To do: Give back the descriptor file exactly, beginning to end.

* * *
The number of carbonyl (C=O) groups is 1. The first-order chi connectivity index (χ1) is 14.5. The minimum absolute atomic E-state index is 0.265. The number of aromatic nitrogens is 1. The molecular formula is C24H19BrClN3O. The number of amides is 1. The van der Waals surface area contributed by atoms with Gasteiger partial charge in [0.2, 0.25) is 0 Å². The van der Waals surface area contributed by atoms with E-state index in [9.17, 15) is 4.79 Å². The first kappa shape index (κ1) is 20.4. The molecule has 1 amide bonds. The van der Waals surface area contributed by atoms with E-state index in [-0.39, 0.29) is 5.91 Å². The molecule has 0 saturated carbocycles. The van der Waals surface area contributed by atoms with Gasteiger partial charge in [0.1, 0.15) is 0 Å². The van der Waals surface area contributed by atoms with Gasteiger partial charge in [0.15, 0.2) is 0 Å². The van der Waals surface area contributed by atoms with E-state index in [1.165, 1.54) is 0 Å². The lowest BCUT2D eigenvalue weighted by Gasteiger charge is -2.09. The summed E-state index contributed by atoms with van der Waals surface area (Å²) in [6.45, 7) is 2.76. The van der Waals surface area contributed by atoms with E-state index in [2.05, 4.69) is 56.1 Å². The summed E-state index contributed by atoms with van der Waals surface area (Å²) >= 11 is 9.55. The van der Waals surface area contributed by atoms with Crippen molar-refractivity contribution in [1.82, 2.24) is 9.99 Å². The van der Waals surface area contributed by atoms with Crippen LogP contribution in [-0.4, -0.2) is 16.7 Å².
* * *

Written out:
The number of carbonyl (C=O) groups is 1. The first-order chi connectivity index (χ1) is 14.5. The minimum absolute atomic E-state index is 0.265. The number of aromatic nitrogens is 1. The molecular formula is C24H19BrClN3O. The number of amides is 1. The van der Waals surface area contributed by atoms with Gasteiger partial charge in [0.2, 0.25) is 0 Å². The van der Waals surface area contributed by atoms with E-state index in [9.17, 15) is 4.79 Å². The first kappa shape index (κ1) is 20.4. The molecule has 1 amide bonds. The van der Waals surface area contributed by atoms with E-state index in [-0.39, 0.29) is 5.91 Å². The molecule has 0 saturated carbocycles. The van der Waals surface area contributed by atoms with Gasteiger partial charge in [0.1, 0.15) is 0 Å². The van der Waals surface area contributed by atoms with Gasteiger partial charge in [0.15, 0.2) is 0 Å². The van der Waals surface area contributed by atoms with E-state index in [1.165, 1.54) is 0 Å². The lowest BCUT2D eigenvalue weighted by Gasteiger charge is -2.09. The summed E-state index contributed by atoms with van der Waals surface area (Å²) in [6.45, 7) is 2.76. The van der Waals surface area contributed by atoms with E-state index in [2.05, 4.69) is 56.1 Å². The summed E-state index contributed by atoms with van der Waals surface area (Å²) >= 11 is 9.55. The van der Waals surface area contributed by atoms with Crippen molar-refractivity contribution in [1.82, 2.24) is 9.99 Å². The van der Waals surface area contributed by atoms with Crippen LogP contribution in [-0.4, -0.2) is 16.7 Å².